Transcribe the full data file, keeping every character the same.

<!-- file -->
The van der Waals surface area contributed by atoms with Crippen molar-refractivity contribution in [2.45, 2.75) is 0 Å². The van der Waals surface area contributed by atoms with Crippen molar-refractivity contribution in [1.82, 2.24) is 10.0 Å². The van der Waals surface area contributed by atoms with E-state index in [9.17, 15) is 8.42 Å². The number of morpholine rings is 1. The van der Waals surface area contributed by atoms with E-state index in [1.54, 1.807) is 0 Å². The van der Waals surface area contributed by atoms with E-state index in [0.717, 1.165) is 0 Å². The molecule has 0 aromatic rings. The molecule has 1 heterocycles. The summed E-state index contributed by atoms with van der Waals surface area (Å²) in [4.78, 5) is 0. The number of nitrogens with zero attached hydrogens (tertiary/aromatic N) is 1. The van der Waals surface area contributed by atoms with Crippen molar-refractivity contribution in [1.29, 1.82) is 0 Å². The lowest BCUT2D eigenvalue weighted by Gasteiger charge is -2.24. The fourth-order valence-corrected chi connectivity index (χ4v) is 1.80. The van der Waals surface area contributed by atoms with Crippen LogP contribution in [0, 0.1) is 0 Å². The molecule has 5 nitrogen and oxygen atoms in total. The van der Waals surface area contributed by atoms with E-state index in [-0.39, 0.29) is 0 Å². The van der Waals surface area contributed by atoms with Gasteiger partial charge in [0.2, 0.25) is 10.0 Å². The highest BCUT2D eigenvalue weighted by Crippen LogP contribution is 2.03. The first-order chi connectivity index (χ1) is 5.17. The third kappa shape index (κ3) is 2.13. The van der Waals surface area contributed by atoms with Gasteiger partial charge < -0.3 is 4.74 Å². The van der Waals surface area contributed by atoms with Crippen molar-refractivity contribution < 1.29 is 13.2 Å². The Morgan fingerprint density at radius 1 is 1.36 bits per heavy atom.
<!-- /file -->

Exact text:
The van der Waals surface area contributed by atoms with Crippen molar-refractivity contribution in [2.45, 2.75) is 0 Å². The van der Waals surface area contributed by atoms with Crippen molar-refractivity contribution in [1.82, 2.24) is 10.0 Å². The van der Waals surface area contributed by atoms with E-state index in [9.17, 15) is 8.42 Å². The number of morpholine rings is 1. The van der Waals surface area contributed by atoms with E-state index in [1.54, 1.807) is 0 Å². The van der Waals surface area contributed by atoms with E-state index in [0.717, 1.165) is 0 Å². The molecule has 0 aromatic rings. The molecule has 1 heterocycles. The summed E-state index contributed by atoms with van der Waals surface area (Å²) in [4.78, 5) is 0. The number of nitrogens with zero attached hydrogens (tertiary/aromatic N) is 1. The van der Waals surface area contributed by atoms with Crippen molar-refractivity contribution in [1.29, 1.82) is 0 Å². The lowest BCUT2D eigenvalue weighted by Gasteiger charge is -2.24. The fourth-order valence-corrected chi connectivity index (χ4v) is 1.80. The van der Waals surface area contributed by atoms with Crippen LogP contribution in [0, 0.1) is 0 Å². The molecule has 5 nitrogen and oxygen atoms in total. The van der Waals surface area contributed by atoms with E-state index in [-0.39, 0.29) is 0 Å². The van der Waals surface area contributed by atoms with Gasteiger partial charge in [0.2, 0.25) is 10.0 Å². The highest BCUT2D eigenvalue weighted by Crippen LogP contribution is 2.03. The first-order chi connectivity index (χ1) is 5.17. The third kappa shape index (κ3) is 2.13. The van der Waals surface area contributed by atoms with Gasteiger partial charge < -0.3 is 4.74 Å². The van der Waals surface area contributed by atoms with Crippen molar-refractivity contribution < 1.29 is 13.2 Å². The Morgan fingerprint density at radius 1 is 1.36 bits per heavy atom.